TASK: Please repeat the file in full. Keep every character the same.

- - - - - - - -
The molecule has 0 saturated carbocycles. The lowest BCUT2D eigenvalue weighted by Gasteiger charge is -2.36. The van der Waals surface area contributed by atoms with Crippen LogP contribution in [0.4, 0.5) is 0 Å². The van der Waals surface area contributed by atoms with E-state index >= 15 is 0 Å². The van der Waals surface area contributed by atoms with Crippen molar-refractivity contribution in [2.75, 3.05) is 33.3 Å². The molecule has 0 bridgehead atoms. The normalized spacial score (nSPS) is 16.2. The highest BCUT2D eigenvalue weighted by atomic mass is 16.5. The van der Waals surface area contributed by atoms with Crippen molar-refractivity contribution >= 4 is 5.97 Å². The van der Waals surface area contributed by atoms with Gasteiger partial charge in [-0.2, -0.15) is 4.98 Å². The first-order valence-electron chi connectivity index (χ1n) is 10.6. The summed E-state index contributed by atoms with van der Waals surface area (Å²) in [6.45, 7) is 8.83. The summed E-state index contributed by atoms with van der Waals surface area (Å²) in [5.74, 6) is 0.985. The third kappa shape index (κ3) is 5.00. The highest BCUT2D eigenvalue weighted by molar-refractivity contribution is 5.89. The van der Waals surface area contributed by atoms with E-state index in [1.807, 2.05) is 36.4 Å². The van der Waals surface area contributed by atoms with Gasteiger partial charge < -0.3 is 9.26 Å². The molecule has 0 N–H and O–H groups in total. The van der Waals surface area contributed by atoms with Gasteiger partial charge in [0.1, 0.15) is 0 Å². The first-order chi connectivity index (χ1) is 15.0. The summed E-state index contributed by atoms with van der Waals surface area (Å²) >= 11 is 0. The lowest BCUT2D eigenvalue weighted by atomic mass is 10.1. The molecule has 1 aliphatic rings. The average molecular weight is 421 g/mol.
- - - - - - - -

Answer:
The molecule has 0 saturated carbocycles. The lowest BCUT2D eigenvalue weighted by Gasteiger charge is -2.36. The van der Waals surface area contributed by atoms with Crippen LogP contribution in [0.4, 0.5) is 0 Å². The van der Waals surface area contributed by atoms with E-state index >= 15 is 0 Å². The van der Waals surface area contributed by atoms with Crippen molar-refractivity contribution in [2.75, 3.05) is 33.3 Å². The molecule has 0 bridgehead atoms. The normalized spacial score (nSPS) is 16.2. The highest BCUT2D eigenvalue weighted by atomic mass is 16.5. The van der Waals surface area contributed by atoms with Crippen molar-refractivity contribution >= 4 is 5.97 Å². The van der Waals surface area contributed by atoms with Gasteiger partial charge in [-0.2, -0.15) is 4.98 Å². The first-order valence-electron chi connectivity index (χ1n) is 10.6. The summed E-state index contributed by atoms with van der Waals surface area (Å²) in [6.45, 7) is 8.83. The summed E-state index contributed by atoms with van der Waals surface area (Å²) in [5.74, 6) is 0.985. The third kappa shape index (κ3) is 5.00. The highest BCUT2D eigenvalue weighted by molar-refractivity contribution is 5.89. The van der Waals surface area contributed by atoms with E-state index in [1.807, 2.05) is 36.4 Å². The van der Waals surface area contributed by atoms with Gasteiger partial charge < -0.3 is 9.26 Å². The molecule has 0 N–H and O–H groups in total. The van der Waals surface area contributed by atoms with Gasteiger partial charge in [0.1, 0.15) is 0 Å². The first-order chi connectivity index (χ1) is 15.0. The summed E-state index contributed by atoms with van der Waals surface area (Å²) >= 11 is 0. The lowest BCUT2D eigenvalue weighted by atomic mass is 10.1. The molecule has 1 aliphatic rings. The average molecular weight is 421 g/mol.